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FRIDAY, October 2, 2009


5 Page Editor: Sam Burpee

One time at band camp... Give Here’s the scoop on what band is really about By Sara Mullowney Staff Writer

What do we know about marching band? Loveland students are often ignorant about what goes into this endeavor. Marching band, in general, is more complex than an outsider would know. From competitions to halftime shows at football games, our marching band puts in hours of work to pull off the complicated performances we see at each home game. Marching band practices twice a week for three hours a day in order to prepare and learn the routines they perform at games and numerous competitions it participates in. On Wednesdays, it also participates in music rehearsals, lasting to up an hour. Senior David Alten is a dedicated member and is passionate when it comes to marching band. He said, “Many people don’t realize how difficult marching band is, and to be good requires immense

discipline and focus, and extraordinary memory of both music and drill.” Obviously, band is quite a commitment, which leads to many lifelong friendships. Senior Ashley Paulson says, “There are so many great people in the band; some of the best people you can meet are in it.” We know we see the band at the football games, but what else exactly does it do? Competitions are what make the marching band world so competitive. Marching band The competes in numerous competitions throughout the year, in which it performs a show called “Ghost Train,” a complicated show which is difficult compared to its halftime show. More recently, it competed in the Kings competition and placed seventh overall out of 17 bands. David said, “It has been a long time since a band with this much potential has come through Loveland High School, and I’m really excited about what we can do.”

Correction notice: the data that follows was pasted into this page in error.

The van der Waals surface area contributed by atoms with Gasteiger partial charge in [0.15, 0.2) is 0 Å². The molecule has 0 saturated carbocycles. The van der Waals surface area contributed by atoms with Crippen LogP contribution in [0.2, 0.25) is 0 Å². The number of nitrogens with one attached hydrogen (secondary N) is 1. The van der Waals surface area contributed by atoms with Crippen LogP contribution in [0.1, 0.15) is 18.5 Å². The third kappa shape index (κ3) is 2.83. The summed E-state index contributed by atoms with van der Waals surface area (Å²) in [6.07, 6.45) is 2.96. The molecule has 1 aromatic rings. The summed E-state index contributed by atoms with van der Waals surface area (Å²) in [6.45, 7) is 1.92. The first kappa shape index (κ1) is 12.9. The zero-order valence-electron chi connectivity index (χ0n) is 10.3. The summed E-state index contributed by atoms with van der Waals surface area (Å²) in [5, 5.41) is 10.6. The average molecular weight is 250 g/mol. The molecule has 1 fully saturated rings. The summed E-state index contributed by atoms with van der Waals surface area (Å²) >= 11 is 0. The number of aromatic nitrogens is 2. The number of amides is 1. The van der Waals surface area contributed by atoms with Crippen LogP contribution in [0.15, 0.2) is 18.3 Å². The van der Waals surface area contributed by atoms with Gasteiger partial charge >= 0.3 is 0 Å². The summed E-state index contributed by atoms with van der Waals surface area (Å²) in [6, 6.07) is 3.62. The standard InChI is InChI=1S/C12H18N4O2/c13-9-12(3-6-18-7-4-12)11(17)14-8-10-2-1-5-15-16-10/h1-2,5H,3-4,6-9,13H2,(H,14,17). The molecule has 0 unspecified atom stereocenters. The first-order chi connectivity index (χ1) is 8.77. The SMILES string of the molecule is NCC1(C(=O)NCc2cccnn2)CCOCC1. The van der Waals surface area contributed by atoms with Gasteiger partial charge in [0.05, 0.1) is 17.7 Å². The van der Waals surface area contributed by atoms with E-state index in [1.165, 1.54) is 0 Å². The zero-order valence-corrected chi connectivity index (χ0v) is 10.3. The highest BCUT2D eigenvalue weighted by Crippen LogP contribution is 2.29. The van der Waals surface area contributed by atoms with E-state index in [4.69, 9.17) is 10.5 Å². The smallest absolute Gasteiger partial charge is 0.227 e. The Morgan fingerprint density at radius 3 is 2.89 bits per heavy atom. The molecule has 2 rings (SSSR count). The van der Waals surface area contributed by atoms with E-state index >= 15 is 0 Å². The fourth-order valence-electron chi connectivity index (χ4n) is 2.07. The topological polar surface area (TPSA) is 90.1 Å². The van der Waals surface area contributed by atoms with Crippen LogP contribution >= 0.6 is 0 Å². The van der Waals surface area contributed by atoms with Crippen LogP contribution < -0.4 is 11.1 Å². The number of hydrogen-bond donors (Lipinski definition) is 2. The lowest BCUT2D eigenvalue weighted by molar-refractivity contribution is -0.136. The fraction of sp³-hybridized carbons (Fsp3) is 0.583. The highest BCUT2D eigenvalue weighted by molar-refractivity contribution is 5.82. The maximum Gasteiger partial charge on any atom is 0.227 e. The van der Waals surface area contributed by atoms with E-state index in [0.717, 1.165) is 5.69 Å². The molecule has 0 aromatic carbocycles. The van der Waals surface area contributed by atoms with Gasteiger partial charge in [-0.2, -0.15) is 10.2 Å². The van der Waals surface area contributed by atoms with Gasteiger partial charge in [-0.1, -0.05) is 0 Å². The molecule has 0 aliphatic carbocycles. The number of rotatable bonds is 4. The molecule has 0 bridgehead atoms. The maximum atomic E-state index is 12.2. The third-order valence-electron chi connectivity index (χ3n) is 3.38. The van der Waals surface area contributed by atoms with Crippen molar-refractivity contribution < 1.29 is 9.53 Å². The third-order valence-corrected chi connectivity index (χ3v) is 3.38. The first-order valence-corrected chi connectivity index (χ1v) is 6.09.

me an L! By Sammie Wheeler Staff Writer Photo courtesy of Ashley Paulson

marching band performs at a game

And yes, there actually is band camp. Contrary to the belief that band camp is a completely blow-off couple weeks of the summer, the LHS band takes the beginning of the season seriously. Band director Mr. Thompson told band members this summer’s was the best camp he has had in 14 years of teaching.

Tiger Turf: Was it worth the wait? By Austin Stahl Staff Writer

With the largest donation ever to the Loveland district, Loveland has installed a turf field here at the high school, known as the almighty “Tiger Turf.” It will be home for many Loveland sports this year, including football, boys and girls soccer, and boys and girls lacrosse. Amazingly, the whole project, over half a million dollars, is being privately raised through the Athletic Boosters. Some of the benefits of the new turf for the athletes include the feel, the reduced wear and tear on one’s body, the elimination of grass and mud stains, and, most of all, the looks. Let’s be honest, would you rather be playing on an overgrown, potholeridden grass field or a brand-new turf field?